Cipro’s powers make lawyers nervous
The new powers of enforcement granted to the Companies and Intellectual Property Commission, which replaces the embattled Companies and Intellectual Property Registration Office (Cipro) via next month’s new Companies Act, is making corporate lawyers nervous.
While Cipro merely had a filing and access function, it managed to place itself at the epicentre of a fraud pandemic via the reported facilitation of scams ranging from tax fraud to out and out company hijacking.
A leading corporate lawyer from a leading law firm, said on Tuesday that if Cipro couldn’t even perform elementary functions properly “how on earth they are going to police and enforce the Act, I don’t know”.
“It makes one a little nervous,” he said.
The new Companies Act replaces the 1973 version and has been a decade in the making, though its implementation was delayed from the first of this month to May 1 due to dithering by the Department of Trade and Industry and the Presidency in signing it off. With 24 hours to go before its scheduled April implementation, it emerged Minister Rob Davies was out of the country and had not yet signed the regulations that accompanied the Act. And President Jacob Zuma’s office had not even received all of the relevant documents to be signed by him either.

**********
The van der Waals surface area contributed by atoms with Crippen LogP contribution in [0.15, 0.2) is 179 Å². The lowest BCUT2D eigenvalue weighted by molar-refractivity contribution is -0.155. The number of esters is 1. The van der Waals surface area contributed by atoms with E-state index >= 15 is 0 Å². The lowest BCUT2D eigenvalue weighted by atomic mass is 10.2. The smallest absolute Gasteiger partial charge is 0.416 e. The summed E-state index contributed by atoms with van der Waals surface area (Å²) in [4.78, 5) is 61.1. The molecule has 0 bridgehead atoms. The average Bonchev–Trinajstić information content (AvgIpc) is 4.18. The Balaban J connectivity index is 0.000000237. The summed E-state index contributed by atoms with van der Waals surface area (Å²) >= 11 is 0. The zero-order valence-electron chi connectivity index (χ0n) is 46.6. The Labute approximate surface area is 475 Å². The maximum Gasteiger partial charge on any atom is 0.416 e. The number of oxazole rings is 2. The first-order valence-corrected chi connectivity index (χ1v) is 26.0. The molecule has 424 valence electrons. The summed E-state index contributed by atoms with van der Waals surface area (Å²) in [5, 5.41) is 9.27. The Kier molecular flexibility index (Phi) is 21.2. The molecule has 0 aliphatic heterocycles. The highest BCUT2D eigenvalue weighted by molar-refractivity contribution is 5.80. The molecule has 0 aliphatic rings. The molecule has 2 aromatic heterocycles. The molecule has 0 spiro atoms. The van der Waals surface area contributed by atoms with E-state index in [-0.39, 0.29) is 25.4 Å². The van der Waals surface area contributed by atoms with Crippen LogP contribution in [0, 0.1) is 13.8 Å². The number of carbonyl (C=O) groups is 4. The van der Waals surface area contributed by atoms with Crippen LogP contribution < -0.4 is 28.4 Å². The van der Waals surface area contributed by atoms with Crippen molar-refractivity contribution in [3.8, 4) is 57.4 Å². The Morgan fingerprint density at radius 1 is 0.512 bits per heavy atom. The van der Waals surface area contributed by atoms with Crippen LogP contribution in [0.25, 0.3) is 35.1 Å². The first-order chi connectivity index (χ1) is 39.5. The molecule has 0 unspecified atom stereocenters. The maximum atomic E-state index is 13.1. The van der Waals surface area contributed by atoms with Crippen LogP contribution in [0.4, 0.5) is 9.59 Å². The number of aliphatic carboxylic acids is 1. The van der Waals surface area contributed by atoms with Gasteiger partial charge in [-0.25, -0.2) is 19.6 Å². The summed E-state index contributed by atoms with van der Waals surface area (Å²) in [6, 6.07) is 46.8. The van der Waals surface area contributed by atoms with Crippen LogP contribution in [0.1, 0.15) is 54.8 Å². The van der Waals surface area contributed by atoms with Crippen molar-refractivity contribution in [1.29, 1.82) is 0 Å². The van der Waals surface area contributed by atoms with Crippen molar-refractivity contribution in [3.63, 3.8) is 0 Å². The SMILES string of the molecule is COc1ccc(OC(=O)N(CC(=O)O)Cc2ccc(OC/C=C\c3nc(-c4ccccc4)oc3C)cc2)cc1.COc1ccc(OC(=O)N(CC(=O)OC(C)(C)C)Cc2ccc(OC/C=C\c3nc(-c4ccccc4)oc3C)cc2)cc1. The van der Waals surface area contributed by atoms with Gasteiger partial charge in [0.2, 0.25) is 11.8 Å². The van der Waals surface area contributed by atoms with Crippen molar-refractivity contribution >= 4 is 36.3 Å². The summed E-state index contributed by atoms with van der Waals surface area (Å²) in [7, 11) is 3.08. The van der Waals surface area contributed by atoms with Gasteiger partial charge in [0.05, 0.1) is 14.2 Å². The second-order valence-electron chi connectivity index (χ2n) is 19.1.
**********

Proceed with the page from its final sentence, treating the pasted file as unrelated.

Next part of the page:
It is now expected the Act will be implemented on the first of next month.
That may indeed happen, but he says “Cipro and the DTI have a long way to go before they get their act together, especially on the new process of enforcement”.
In a shift to a new “enlightened shareholder value model”, the new Act makes significant changes to the law as it attempts to promote “new” small business, usher in more shareholder activism and better protection for stakeholders, like employees and trade unions, and improve business rescue practices.
Another key change is the establishment of a Takeover Regulatory Panel (TRP), which will have more powers and functions than the largely toothless Securities Regulation Panel (SRP). As the SRP did not have enforcement powers it needed to go to court each time to get provisions enforced.
The Act also creates a Companies Tribunal and a Financial Reporting Standards Committee. Social and Ethics Committees will also need to be set up by most bigger companies. – I-Net Bridge
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